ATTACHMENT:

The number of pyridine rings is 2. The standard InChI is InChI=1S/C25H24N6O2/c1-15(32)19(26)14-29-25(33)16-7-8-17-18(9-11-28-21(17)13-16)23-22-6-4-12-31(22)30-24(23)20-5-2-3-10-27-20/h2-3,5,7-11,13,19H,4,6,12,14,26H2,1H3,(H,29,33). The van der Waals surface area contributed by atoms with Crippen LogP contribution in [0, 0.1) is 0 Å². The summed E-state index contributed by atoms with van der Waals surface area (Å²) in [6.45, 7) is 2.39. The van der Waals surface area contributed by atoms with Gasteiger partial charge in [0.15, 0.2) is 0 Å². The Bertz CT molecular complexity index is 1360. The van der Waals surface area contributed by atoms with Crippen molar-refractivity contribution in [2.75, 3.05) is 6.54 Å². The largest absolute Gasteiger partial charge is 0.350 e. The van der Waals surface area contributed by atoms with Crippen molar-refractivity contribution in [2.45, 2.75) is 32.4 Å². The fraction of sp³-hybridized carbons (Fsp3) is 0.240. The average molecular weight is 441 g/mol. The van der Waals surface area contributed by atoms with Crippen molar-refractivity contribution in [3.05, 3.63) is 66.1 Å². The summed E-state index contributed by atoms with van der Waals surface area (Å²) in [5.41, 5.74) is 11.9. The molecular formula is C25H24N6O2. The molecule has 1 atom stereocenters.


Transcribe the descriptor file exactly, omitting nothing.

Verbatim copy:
The number of pyridine rings is 2. The standard InChI is InChI=1S/C25H24N6O2/c1-15(32)19(26)14-29-25(33)16-7-8-17-18(9-11-28-21(17)13-16)23-22-6-4-12-31(22)30-24(23)20-5-2-3-10-27-20/h2-3,5,7-11,13,19H,4,6,12,14,26H2,1H3,(H,29,33). The van der Waals surface area contributed by atoms with Crippen LogP contribution in [0, 0.1) is 0 Å². The summed E-state index contributed by atoms with van der Waals surface area (Å²) in [6.45, 7) is 2.39. The van der Waals surface area contributed by atoms with Gasteiger partial charge in [0.15, 0.2) is 0 Å². The Bertz CT molecular complexity index is 1360. The van der Waals surface area contributed by atoms with Crippen molar-refractivity contribution in [2.75, 3.05) is 6.54 Å². The largest absolute Gasteiger partial charge is 0.350 e. The van der Waals surface area contributed by atoms with Crippen molar-refractivity contribution in [2.45, 2.75) is 32.4 Å². The fraction of sp³-hybridized carbons (Fsp3) is 0.240. The average molecular weight is 441 g/mol. The van der Waals surface area contributed by atoms with Crippen molar-refractivity contribution in [3.05, 3.63) is 66.1 Å². The summed E-state index contributed by atoms with van der Waals surface area (Å²) in [5.41, 5.74) is 11.9. The molecular formula is C25H24N6O2. The molecule has 1 atom stereocenters.